One of my favorite things about living in Japan is the fact that my children have learned so many beautiful crafts at school on a daily basis. Their Japanese kindergarten, which each of them attended until age 7, was completely play-based and all the children burst out of school every day with recycled shopping bags filled to the brim with playthings they made. Our job as parents was to regularly provide the school with clean, empty recyclables (milk cartons, plastic bottles, shopping bags, miscellaneous boxes and ribbons and papers), and to find a place for all these treasures once they came home. The best thing about making your own playthings is that your child learns to see treasure in trash and found materials, and gains confidence that he can always make something for himself to play with. Daily crafting gives fine motor skills a real boost, too.
My younger son Daniel graduated from Japanese kindergarten this past spring. Graduates are sent off at a beautiful ceremony and party. Parents work in secret for weeks beforehand making all sorts of handmade paper creations to adorn the party room. My favorite decorations were the garlands of tissue paper flowers like the ones shown above. These are a simple yet beautiful craft which both boys learned to do during their kindergarten years. These are quick and easy for little hands to make. My children love making these celebratory garlands for us to use at home for anniversaries or birthdays or just-because days. They're also beautiful on top of a wrapped gift in lieu of ribbon.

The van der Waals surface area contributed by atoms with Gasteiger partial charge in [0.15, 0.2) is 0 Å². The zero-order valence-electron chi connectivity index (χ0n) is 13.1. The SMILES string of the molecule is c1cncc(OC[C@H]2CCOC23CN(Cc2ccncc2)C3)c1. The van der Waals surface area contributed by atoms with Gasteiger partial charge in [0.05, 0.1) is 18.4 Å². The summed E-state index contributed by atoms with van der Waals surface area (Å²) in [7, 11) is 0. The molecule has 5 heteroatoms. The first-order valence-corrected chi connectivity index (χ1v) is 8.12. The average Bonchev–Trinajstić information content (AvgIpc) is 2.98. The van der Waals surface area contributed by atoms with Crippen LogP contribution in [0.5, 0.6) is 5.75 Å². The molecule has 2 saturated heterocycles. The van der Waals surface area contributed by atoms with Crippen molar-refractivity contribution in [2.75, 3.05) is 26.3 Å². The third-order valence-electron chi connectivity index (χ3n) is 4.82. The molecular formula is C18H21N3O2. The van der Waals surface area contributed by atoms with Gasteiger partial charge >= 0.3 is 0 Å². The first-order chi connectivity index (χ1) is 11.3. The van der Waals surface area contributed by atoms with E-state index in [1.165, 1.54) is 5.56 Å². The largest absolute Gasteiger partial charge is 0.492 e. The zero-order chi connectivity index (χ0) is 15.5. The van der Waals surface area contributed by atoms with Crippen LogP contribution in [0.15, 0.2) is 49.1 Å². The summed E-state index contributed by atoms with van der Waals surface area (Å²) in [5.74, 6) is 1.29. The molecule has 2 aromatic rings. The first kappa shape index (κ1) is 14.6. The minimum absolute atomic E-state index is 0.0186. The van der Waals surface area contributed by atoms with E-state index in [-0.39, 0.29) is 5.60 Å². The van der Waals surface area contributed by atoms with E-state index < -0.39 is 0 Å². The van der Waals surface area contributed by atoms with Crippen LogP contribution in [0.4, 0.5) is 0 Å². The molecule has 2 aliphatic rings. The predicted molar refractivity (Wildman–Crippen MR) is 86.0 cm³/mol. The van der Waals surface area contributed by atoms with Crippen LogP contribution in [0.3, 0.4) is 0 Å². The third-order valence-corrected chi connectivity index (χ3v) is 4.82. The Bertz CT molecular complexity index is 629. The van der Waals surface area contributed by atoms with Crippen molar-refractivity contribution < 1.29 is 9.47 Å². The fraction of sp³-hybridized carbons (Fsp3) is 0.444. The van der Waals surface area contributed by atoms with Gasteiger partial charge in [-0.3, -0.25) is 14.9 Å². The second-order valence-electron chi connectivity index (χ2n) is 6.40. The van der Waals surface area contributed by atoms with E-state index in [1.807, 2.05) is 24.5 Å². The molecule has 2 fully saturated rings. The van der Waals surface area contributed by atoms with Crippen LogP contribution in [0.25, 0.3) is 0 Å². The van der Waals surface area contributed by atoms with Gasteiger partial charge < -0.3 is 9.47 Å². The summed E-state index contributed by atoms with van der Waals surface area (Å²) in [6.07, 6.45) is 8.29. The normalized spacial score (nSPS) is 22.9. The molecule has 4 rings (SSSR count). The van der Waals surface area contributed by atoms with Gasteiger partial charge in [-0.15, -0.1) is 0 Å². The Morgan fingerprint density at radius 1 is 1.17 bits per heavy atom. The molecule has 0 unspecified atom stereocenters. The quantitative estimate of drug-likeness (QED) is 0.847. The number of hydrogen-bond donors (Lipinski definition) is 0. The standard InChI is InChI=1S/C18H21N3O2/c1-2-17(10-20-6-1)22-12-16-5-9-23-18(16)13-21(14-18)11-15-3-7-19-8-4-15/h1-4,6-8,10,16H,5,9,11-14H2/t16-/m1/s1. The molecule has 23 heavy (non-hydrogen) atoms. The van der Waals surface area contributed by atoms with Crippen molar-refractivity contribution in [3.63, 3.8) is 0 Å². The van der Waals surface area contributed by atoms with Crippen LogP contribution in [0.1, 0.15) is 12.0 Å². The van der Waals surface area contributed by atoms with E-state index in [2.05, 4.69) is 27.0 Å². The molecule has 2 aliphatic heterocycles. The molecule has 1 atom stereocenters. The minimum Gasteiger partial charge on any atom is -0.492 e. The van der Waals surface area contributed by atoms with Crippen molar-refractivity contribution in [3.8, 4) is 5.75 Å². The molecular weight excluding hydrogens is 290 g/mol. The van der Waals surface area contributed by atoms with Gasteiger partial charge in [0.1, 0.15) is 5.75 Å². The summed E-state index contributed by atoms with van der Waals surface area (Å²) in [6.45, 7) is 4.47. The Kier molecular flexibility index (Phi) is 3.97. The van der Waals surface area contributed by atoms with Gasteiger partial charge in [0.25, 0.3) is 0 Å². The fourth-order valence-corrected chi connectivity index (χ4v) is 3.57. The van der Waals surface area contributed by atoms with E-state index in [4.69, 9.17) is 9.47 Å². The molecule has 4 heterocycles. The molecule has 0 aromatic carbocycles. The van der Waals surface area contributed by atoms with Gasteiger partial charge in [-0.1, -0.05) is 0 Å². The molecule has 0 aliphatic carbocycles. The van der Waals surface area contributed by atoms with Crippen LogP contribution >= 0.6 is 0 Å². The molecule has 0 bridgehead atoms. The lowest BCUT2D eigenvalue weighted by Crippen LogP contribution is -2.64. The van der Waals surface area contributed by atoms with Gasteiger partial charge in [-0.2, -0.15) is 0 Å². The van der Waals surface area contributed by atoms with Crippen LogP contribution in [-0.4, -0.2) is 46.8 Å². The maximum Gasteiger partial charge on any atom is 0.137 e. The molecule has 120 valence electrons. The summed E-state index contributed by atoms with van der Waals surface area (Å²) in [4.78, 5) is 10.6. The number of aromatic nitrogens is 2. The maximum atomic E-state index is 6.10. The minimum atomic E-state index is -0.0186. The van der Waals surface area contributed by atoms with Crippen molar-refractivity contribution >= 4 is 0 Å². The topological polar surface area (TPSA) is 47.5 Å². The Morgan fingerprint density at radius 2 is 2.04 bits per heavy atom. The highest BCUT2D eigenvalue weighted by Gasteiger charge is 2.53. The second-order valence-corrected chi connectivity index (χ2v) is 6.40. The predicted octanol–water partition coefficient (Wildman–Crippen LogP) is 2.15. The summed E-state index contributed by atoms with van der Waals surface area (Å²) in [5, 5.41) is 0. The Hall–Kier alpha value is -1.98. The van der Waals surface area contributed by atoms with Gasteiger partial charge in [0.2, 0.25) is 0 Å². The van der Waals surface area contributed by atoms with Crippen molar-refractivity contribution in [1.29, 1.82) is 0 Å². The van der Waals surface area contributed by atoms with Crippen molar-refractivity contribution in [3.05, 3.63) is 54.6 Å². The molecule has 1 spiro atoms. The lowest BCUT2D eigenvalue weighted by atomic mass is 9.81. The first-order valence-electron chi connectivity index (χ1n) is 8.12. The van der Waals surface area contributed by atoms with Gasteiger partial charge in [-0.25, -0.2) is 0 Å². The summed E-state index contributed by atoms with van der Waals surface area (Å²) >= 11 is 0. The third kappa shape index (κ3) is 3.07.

Here's how you get started.
Take a few sheets of tissue paper (5-10 sheets). Contrasting or complementary colors are nice. Lay them out flat on a table in front of you, stacked on top of one another.
Begin to fold them from one end, accordian-style, like a fan (very important).
When you've folded all the way to the end, fasten a rubber band or tie a piece of string to secure in the middle.
Lay it down on the table and begin fanning the ends out on both sides, as shown below.
Now start to gently separate the papers from one another and fluff them up towards the center one layer at a time.
You're done! Try this with different colors or different sized pieces of paper. The bigger the paper, the more sheets you'll need to fill out the flower. One neat variation would be to trim the ends of the folded paper with craft scissors to make little zigzags or wavy edges after you fasten it in the middle (but before spreading out the edges).
Let me know how your children enjoy this project!